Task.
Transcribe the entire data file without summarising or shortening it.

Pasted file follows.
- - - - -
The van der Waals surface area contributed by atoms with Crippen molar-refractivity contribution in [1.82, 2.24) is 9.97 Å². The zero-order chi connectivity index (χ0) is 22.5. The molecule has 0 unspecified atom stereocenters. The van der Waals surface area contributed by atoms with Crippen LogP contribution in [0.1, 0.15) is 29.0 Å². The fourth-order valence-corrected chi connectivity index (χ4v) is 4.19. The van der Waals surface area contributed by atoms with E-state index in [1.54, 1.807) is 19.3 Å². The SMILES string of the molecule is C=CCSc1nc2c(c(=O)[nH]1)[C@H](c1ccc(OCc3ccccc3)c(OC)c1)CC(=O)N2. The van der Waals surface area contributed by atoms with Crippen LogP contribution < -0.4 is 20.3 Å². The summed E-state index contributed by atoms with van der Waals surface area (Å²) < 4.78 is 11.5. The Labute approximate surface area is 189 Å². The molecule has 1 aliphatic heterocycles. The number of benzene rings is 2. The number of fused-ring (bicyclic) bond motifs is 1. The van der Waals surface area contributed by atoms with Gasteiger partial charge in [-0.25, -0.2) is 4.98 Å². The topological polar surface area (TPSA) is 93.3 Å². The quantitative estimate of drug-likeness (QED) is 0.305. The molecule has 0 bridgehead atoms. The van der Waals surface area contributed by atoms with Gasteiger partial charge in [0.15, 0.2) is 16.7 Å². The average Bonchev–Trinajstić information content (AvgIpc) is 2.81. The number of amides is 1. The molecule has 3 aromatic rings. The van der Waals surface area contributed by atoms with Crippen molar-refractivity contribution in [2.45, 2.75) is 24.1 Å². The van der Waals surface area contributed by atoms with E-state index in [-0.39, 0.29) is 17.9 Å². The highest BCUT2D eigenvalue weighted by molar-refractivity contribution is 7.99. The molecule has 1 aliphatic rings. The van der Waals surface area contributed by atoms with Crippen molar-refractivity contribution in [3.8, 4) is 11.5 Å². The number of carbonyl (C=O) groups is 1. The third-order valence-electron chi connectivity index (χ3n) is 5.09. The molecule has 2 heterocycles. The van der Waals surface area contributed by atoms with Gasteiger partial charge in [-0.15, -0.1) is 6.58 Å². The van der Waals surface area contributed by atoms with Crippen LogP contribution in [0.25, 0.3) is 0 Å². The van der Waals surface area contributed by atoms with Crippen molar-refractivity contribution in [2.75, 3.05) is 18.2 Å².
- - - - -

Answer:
The van der Waals surface area contributed by atoms with Crippen molar-refractivity contribution in [1.82, 2.24) is 9.97 Å². The zero-order chi connectivity index (χ0) is 22.5. The molecule has 0 unspecified atom stereocenters. The van der Waals surface area contributed by atoms with Crippen LogP contribution in [0.1, 0.15) is 29.0 Å². The fourth-order valence-corrected chi connectivity index (χ4v) is 4.19. The van der Waals surface area contributed by atoms with E-state index in [1.54, 1.807) is 19.3 Å². The SMILES string of the molecule is C=CCSc1nc2c(c(=O)[nH]1)[C@H](c1ccc(OCc3ccccc3)c(OC)c1)CC(=O)N2. The van der Waals surface area contributed by atoms with Crippen LogP contribution < -0.4 is 20.3 Å². The summed E-state index contributed by atoms with van der Waals surface area (Å²) < 4.78 is 11.5. The Labute approximate surface area is 189 Å². The molecule has 1 aliphatic heterocycles. The number of benzene rings is 2. The number of fused-ring (bicyclic) bond motifs is 1. The van der Waals surface area contributed by atoms with Gasteiger partial charge in [-0.25, -0.2) is 4.98 Å². The topological polar surface area (TPSA) is 93.3 Å². The quantitative estimate of drug-likeness (QED) is 0.305. The molecule has 0 bridgehead atoms. The van der Waals surface area contributed by atoms with Gasteiger partial charge in [0.15, 0.2) is 16.7 Å². The average Bonchev–Trinajstić information content (AvgIpc) is 2.81. The number of amides is 1. The molecule has 3 aromatic rings. The van der Waals surface area contributed by atoms with Crippen molar-refractivity contribution in [2.45, 2.75) is 24.1 Å². The van der Waals surface area contributed by atoms with E-state index in [-0.39, 0.29) is 17.9 Å². The highest BCUT2D eigenvalue weighted by molar-refractivity contribution is 7.99. The molecule has 1 aliphatic rings. The van der Waals surface area contributed by atoms with Crippen molar-refractivity contribution in [3.8, 4) is 11.5 Å². The number of carbonyl (C=O) groups is 1. The third-order valence-electron chi connectivity index (χ3n) is 5.09. The molecule has 2 heterocycles. The van der Waals surface area contributed by atoms with Gasteiger partial charge in [-0.15, -0.1) is 6.58 Å². The van der Waals surface area contributed by atoms with Crippen LogP contribution in [0.25, 0.3) is 0 Å². The van der Waals surface area contributed by atoms with Crippen molar-refractivity contribution in [2.75, 3.05) is 18.2 Å².